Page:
Reverend David Hutchison, 52 and Chaplain at the University of Aberdeen, has been funded with a new TGA Breeze Midi 4 mobility scooter so he can continue supporting over 14,000 students and 2,000 staff despite living with a disability.
The University of Aberdeen dates back to 1495 and is situated on a truly spectacular campus. David, whose office is on the historic cobbled High Street, is responsible for pastoral care, Chapel duties and formal University events, alongside a team of multi-faith representatives who offer a range of support. As a minister, David had to take early retirement from his parish ministry in the Church of Scotland due to his condition, however he has subsequently worked at the University for the last 12 years. During this time, he has seen a diversification in faith, beliefs and cultures on campus. This has in turn led to him taking on a more varied role – ranging from religious duties, therapy sessions and trauma support through to simply sharing a cup of tea with students, academics and alumni.
David lives with a rare condition called Primary Lateral Sclerosis, which is a type of Motor Neurone Disease,that causes muscle nerve cells to slowly break down, causing weakness and mobility deterioration. Before the University managed to raise funds for a scooter, David was having to move slowly around the campus with the help of a stick or crutch. This was becoming almost impossible and unsafe due to the many uneven surfaces and kerbs on the ancient site. David is prone to falls and with so many trip hazards, it was impacting on his work. However, thanks to fundraising at the University, David has just been given an eye-catching new TGA mobility scooter so he can tackle the cobbles much faster and without the worry.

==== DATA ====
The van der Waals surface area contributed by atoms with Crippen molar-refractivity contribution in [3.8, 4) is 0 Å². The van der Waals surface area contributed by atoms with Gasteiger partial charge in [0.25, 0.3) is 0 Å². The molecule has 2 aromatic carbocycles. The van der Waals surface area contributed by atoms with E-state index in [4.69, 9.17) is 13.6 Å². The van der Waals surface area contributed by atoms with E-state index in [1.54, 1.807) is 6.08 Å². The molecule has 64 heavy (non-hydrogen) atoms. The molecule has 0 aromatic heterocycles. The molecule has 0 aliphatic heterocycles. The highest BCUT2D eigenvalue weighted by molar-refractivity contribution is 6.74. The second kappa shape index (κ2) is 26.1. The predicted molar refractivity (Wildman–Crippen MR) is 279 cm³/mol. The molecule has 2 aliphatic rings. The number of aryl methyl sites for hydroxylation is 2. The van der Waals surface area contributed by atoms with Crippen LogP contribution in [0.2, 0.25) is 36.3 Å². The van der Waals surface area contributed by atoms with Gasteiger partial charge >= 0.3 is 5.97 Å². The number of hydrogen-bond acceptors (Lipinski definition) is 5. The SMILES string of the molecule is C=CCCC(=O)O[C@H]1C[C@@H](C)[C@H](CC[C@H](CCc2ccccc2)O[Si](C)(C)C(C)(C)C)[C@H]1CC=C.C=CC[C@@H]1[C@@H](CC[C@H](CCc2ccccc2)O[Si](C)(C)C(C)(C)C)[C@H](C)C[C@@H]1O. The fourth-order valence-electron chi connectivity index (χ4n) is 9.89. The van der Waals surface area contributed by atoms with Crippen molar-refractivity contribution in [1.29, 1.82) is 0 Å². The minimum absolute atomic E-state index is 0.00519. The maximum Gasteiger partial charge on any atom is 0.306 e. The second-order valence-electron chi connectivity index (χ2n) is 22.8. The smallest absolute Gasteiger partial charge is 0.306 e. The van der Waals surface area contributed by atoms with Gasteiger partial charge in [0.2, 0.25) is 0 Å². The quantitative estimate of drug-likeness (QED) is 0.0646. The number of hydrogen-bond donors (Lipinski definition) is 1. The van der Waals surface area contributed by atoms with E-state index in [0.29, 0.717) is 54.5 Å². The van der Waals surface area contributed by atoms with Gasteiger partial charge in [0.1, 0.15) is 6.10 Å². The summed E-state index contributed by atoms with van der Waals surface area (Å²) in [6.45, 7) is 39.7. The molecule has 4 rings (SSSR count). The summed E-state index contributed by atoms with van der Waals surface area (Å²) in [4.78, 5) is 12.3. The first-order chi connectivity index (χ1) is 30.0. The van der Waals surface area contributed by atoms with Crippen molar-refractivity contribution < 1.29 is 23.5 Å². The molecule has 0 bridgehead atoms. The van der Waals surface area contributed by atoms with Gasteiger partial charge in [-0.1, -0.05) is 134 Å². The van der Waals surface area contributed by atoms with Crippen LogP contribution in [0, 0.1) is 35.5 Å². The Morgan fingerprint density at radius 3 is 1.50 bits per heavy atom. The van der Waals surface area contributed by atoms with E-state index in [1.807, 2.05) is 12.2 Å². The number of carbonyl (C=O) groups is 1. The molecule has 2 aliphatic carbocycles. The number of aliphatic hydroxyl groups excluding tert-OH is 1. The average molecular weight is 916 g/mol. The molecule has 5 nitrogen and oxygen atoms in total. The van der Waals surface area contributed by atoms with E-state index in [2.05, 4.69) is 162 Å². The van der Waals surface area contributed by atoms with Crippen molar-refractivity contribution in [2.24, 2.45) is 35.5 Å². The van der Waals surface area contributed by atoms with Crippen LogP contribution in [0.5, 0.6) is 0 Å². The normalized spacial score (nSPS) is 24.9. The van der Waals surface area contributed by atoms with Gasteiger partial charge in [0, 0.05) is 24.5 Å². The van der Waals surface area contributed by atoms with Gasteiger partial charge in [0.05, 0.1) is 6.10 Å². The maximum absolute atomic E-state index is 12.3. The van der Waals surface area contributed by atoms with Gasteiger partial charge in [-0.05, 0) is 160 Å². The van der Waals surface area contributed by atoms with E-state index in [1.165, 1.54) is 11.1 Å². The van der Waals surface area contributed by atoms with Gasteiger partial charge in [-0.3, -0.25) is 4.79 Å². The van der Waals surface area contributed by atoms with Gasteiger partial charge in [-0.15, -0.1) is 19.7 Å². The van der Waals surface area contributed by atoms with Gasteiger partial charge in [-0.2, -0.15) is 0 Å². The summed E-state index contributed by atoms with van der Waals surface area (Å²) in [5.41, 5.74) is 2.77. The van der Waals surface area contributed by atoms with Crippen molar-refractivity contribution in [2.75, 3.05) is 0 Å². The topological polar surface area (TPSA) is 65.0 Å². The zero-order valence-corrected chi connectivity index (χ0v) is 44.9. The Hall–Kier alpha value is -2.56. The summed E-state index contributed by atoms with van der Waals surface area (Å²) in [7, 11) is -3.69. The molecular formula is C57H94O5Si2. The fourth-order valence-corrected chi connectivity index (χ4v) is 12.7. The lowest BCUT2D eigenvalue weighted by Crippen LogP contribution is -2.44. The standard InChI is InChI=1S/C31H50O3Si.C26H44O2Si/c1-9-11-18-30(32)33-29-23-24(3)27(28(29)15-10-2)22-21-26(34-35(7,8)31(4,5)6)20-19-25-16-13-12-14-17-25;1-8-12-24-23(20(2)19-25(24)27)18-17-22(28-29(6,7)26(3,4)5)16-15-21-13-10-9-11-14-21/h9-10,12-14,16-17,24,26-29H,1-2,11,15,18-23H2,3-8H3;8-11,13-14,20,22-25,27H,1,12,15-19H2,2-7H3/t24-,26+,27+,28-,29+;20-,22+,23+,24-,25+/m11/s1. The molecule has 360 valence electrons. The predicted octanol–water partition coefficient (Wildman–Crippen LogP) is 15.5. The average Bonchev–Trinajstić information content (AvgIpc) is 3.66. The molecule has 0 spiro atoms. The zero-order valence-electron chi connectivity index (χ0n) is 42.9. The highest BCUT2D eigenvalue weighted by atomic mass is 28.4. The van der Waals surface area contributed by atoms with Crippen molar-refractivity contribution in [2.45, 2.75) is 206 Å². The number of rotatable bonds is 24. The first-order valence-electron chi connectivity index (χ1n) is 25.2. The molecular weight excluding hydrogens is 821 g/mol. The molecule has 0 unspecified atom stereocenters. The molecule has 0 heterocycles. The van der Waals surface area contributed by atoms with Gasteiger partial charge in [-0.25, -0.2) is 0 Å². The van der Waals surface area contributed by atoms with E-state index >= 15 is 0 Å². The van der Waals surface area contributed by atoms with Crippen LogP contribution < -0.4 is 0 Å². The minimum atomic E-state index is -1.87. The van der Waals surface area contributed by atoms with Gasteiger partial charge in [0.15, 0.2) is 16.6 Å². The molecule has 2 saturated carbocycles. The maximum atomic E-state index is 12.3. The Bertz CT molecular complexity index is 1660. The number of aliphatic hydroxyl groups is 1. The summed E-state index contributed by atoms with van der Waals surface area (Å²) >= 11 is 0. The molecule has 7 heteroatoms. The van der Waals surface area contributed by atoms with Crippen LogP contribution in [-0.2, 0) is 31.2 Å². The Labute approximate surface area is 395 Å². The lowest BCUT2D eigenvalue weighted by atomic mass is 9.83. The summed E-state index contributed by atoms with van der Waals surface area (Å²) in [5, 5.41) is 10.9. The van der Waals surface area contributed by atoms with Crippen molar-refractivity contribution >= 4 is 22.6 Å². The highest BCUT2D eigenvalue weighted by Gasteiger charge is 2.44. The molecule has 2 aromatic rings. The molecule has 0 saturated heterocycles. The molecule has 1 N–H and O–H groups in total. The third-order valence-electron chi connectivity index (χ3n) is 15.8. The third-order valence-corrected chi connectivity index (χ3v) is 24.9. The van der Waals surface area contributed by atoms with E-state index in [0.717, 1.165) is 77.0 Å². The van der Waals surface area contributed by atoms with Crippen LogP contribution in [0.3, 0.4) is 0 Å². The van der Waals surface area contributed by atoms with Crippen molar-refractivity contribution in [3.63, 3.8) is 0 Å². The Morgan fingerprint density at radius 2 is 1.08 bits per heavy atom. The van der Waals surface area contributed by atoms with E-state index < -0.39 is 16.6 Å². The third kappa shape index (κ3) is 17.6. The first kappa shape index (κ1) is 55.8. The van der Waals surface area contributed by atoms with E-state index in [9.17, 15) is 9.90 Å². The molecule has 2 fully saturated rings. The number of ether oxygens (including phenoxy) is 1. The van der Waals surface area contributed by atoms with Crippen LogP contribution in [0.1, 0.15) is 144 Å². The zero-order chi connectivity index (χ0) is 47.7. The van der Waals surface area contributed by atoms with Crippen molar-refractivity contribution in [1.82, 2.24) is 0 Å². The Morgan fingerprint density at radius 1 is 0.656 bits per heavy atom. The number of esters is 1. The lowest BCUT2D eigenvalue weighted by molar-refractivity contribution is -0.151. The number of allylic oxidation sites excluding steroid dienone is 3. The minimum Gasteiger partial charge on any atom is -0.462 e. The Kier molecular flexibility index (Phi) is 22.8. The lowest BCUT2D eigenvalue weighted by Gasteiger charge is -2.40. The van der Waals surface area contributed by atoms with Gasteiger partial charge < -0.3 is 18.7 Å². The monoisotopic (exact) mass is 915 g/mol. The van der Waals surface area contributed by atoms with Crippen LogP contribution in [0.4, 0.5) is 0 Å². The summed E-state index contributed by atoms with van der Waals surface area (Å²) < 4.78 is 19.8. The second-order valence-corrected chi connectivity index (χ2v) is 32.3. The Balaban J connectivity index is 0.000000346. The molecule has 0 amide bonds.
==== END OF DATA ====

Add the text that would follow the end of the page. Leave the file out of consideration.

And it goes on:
David explains: “I’m used to taking tumbles with my condition, however my new TGA scooter has changed all that. I don’t love my condition however I love my scooter. I am like any other disabled person who has to deal with difficulties every day, I am not brave or inspirational. My condition is debilitating and progressive however I now know I will not come a-cropper on the ancient cobbles anymore, the scooter has ruled that out. It’s really robust and not scared of the bone-shaking cobbles and kerbs which are smoothed out by its suspension.”
David continues: “I can access the campus so much more quickly and help more people with my new Breeze Midi. My role is so rewarding as we seek to support and encourage people of all faiths and none. Pastoral care continues to be more and more vital here as the community adjusts to economic pressures partly due to the vagaries of the oil industry. The most recent downturn is hitting the local area hard, so I hand-hold those who need support during difficult times. My TGA scooter will enable me to continue now and into the foreseeable future.”